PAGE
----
The big payoff in the Tomb of Athena is itself depicted fairly straightforwardly, and the Arrow of Apollo shows the characters a map room of constellations as seen from Earth. In terms of tone, visuals, and atmosphere, this scene is just about perfect in its simple, low-key way, supplying the necessary sense of emotion and awe as our characters figure out what they are seeing. It's a payoff worthy of what has been set up in this arc; it definitively ties the BSG mythos into the Earth's zodiac. (Whether this was already done in the original series I don't know, but it works here.) The only thing I continue not to understand (and this goes all the way back to the miniseries) is exactly how the 12 Colonies were spatially arranged. I'd previously thought the suggestion was that they were all in the same star system (impossible as that may be), but the suggestion here is that they lie in completely different constellations.

The episode ends with a big speech by Adama and a slowly building applause for Roslin's reinstatement. It's a cliché of sorts, but one that this arc has earned with its depiction of struggle and hardship and gradual realizations. The feeling is that some semblance of normalcy can now resume. "Home, Part 2" is a stellar resolution to a stellar story arc.

Previous episode: Home, Part 1
Next episode: Final Cut

Like this site? Support it by buying Jammer a coffee.

◄ Season Index

24 comments on this post

Wed, Jan 23, 2008, 8:37am (UTC -6)
"Ponytailed Six" was supposed to be Starbuck. Six is wearing Starbucks cloths, has her haircut, and pulls the same faces as she speaks. Baltar had a Starbuck fixation at the time, so Six 'appeared' as Starbuck.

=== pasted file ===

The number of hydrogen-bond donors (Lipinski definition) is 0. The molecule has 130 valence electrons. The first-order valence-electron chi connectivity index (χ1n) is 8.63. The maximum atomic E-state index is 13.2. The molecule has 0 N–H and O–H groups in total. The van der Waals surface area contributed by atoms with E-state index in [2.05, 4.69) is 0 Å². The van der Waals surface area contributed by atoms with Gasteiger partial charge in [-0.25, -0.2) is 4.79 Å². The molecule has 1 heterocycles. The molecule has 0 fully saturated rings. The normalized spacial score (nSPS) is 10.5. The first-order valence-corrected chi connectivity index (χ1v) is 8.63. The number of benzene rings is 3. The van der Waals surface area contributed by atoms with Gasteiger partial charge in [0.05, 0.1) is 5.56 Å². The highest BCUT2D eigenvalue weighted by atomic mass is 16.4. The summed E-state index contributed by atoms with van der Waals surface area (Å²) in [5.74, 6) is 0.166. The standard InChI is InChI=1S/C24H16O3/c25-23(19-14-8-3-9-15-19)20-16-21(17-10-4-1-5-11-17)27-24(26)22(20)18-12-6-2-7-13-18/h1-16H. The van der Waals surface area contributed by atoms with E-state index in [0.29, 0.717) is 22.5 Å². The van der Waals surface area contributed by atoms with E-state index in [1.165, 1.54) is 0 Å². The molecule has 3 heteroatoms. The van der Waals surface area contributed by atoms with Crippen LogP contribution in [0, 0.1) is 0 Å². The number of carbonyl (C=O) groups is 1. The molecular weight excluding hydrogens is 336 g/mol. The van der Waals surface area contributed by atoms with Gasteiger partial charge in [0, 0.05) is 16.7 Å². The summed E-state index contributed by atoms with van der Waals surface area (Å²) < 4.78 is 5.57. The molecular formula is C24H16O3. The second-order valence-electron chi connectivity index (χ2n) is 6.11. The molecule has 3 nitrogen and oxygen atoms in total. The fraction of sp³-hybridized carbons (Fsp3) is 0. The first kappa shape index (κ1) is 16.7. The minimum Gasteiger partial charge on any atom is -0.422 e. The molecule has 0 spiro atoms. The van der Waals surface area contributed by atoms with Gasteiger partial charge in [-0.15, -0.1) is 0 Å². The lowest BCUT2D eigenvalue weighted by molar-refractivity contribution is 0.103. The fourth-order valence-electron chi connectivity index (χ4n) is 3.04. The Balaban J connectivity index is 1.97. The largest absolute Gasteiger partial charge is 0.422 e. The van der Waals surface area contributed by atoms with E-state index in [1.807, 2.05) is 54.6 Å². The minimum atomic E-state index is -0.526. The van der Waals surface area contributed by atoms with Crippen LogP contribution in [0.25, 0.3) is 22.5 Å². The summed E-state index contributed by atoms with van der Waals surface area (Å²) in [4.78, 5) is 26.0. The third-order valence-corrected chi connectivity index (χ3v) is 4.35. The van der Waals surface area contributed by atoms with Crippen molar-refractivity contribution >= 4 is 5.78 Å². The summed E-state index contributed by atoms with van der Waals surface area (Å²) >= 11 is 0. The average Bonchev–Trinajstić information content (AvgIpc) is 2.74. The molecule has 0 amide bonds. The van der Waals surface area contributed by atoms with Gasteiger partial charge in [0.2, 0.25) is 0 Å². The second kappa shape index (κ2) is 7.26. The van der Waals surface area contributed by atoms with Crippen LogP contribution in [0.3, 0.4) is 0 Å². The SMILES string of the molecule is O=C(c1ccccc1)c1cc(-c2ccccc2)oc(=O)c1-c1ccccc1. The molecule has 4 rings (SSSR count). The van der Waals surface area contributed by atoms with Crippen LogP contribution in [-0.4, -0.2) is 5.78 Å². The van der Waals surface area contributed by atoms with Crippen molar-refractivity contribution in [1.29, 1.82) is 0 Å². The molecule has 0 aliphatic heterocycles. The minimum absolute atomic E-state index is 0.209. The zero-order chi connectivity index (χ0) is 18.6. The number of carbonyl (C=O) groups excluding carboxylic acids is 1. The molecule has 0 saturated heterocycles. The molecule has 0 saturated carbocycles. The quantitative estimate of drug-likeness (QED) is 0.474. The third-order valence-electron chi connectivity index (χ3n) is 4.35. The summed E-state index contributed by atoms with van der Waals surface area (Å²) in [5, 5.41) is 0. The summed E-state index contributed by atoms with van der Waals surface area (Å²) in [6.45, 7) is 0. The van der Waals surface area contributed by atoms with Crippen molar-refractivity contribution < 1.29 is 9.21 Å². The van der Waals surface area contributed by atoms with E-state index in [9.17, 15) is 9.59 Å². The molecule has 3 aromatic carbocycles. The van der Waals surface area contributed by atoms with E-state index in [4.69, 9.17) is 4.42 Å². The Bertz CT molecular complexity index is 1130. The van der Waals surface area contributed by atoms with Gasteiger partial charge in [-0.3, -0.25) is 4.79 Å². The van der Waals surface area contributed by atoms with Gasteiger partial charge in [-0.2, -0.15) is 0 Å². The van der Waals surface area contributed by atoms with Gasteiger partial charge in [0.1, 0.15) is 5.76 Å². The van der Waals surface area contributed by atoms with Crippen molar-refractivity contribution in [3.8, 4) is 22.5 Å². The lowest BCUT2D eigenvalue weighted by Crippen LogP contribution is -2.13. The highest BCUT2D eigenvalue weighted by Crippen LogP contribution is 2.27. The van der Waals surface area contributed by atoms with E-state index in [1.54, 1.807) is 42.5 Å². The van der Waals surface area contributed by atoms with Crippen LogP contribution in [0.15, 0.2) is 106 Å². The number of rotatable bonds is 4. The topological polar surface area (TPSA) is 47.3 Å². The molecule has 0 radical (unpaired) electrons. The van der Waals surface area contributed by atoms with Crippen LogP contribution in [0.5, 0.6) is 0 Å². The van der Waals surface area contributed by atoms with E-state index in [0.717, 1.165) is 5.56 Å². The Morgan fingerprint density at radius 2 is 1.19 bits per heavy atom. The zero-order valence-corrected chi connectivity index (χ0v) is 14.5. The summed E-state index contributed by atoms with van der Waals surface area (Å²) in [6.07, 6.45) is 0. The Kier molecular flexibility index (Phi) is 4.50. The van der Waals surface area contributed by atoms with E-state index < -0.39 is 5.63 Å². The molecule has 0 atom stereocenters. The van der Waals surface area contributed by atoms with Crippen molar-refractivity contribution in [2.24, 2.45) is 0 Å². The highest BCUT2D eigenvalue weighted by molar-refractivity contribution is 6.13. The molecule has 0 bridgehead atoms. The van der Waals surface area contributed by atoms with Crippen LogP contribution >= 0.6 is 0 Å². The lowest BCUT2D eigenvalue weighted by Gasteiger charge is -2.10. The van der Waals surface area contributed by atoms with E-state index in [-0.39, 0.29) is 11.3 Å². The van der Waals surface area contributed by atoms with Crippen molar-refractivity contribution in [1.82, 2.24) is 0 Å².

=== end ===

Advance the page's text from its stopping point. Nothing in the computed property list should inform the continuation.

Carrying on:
Wed, Jan 23, 2008, 9:02am (UTC -6)
You know, I never thought about that before. Very interesting theory.
Tue, Sep 30, 2008, 7:47pm (UTC -6)
I disagree with Stef. Ponytailed Six was simply Tricia Hilfer (confirmed by the DVD commentary). The mask was off, at least for as long as Six wanted Baltar to think that the mask was off.
Jason K
Mon, Jan 19, 2009, 10:15am (UTC -6)
Hard to say what she was supposed to represent. She sure SOUNDED like Starbuck, and the facial expressions seemed to support that. It even sounded like Katee Sackhoff overdubbing the lines. Who knows.
Alexey Bogatiryov
Wed, Mar 18, 2009, 6:23pm (UTC -6)
Grat point Jammer about the misportrayal of the colonie. IF they truly are so distant from one another - they could not have had a meaningflu economic relationships, nor could the Cylons have been able to attack them all at the same time. This totally jumped the shark for me as I could no longer perceive the BSG universe as being credible. Seeing the colonies from Earth was a touching effect.
Wed, Apr 15, 2009, 10:04am (UTC -6)
[Warning: This post contains MAJOR SPOILERS of the BSG SERIES FINALE. Do not highlight this text unless you want to be spoiled.]

One thing that has had me confused since the finale is with these constellations. These were meant to be the constellations as seen from the 13th Tribe's Earth and Gaeta in Revelations even stated that they were a match when they arrived there.

How then can we have these same constellations on Earth 2?

Nitpicking I know but it's been on my mind for a while now.
Tue, Oct 13, 2009, 1:10am (UTC -6)
The linguistic phenomena they ignore, listed in section 2, are among the phenomena also set aside in the overall vision of the MP, listed in this section. ,
Fri, Nov 6, 2009, 9:25am (UTC -6)
I agree with Stef. I just rewatched last night and from vocal inflection to the way Six sits in the chair with one leg propped on the bed, it screamed Starbuck to me.
Tue, Jan 18, 2011, 3:24am (UTC -6)
I really liked the scene in the tomb of athena but thinking back on it now I keep wondering what actually happened in there! When I originally watched it I kept thinking that they had really been transported to Earth, even though that doesn't make a lot of sense looking back on it. I thought they went...somewhere at least! Any one else get that vibe? No matter what actually happened, that was a great scene and like the scenes where they lost power in the nebula, it really gave a sense of a bigger world out there for the colonials!